Jointly Retained Experts: Mowers v Acland
Mowers v Acland, 2015 ONSC 1313
This case addresses the issue of jointly retained experts.
The parties in this matter jointly retained an expert in their family law matter in his capacity as a chartered business valuator. “The engagement letter provided for a valuation report setting out [the expert’s] conclusion as to the fair market value of shares in two corporations, and for an income determination report setting out his estimate of the income available to the respondent for support purposes” (paragraph 1).
The Respondent in this matter brought a motion to expand the role of the expert and the scope of his retainer as it would be quicker and less expensive. The question before the Court in this matter was whether it had the authority to order the expert to perform the requested tasks without the consent of both parties.
The Court commenced its analysis by considering Rule 20.1(1), (3), (4) and (5) of the Family Law Rules. The provisions provide the following:
- 20.1 (1) It is the duty of every expert who provides evidence in relation to a case under these rules,
- a. to provide opinion evidence that is fair, objective and non-partisan;
- b. to provide opinion evidence that is related only to matters that are within the expert’s area of expertise; and
- c. to provide such additional assistance as the court may reasonably require to determine a matter in issue.
- 20.1 (3) The court may, on motion or on its own initiative, appoint one or more independent experts to inquire into and report on any question of fact or opinion relevant to an issue in a case.
- 20.1 (4) An order under subrule (3) appointing an expert shall name the expert and, where possible, the expert shall be a person agreed on by the parties.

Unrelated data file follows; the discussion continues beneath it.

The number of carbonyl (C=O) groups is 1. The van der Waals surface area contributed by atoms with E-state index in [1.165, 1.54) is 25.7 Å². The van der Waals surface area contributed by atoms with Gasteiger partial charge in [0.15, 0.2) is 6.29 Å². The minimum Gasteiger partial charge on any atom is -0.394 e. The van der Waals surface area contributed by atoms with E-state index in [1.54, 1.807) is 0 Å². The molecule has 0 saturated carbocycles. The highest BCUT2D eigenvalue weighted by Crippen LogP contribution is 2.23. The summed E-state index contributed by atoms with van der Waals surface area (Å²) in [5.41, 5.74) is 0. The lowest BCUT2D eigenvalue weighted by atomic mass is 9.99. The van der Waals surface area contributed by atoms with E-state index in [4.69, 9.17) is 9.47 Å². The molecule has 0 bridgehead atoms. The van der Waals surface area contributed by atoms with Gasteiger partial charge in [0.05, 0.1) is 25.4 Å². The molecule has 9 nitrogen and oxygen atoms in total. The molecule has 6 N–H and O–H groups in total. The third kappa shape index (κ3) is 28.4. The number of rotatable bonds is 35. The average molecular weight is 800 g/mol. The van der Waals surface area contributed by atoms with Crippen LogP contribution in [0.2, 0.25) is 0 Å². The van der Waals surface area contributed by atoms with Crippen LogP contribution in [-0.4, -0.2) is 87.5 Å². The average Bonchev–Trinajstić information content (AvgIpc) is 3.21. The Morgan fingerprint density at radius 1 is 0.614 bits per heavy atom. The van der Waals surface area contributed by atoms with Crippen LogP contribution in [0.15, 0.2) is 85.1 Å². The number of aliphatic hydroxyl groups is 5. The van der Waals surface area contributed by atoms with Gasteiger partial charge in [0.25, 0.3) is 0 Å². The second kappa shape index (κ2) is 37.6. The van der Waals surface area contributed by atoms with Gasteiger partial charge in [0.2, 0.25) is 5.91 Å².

- 20.1 (5) An order under subrule (3) appointing an expert shall contain the instructions to be given to the expert, and the court may make any further orders that it considers necessary to enable the expert to carry out the instructions.
The Court found that it has the power to appoint an expert under Rule 52.03 of the Rules of Civil Procedure since 1984 and the above are not new rules which ”signal a change to the approach taken to the use of experts” (paragraph 9). The Court further found that the expert in this matter cannot be described as an independent expert for the purpose of rule 20.1(3) as there is an existing joint retainer relationship that he has with each of the parties.
The Court continued its analysis by finding that it is the Respondent in this matter who “needs to establish the income tax liability attached to his assets so that he may achieve a reduction in his net family property” (paragraph 14). It follows from such reasoning that it is the Respondent who requires the assistance of an expert and not the Court.
The Court held that there are strong policy reasons to encourage the use of joint experts, including the saving of time and expense, narrowing conflict and promoting early resolution of disputes. In the event that the Family Law Rules were amended or interpreted so as to enable the Court to expand the terms of a joint retainer without the consent of both parties, litigants would be deterred from agreeing to retain a joint expert. It may also deter experts from accepting joint retainers so “as to avoid the possibility of being unwillingly placed in a position of conflict of interest with one or other client at some future point in time” (paragraph 19).
Given the above, the Court held that it lacks the authority to expand the terms of the joint retainer and dismissed the motion.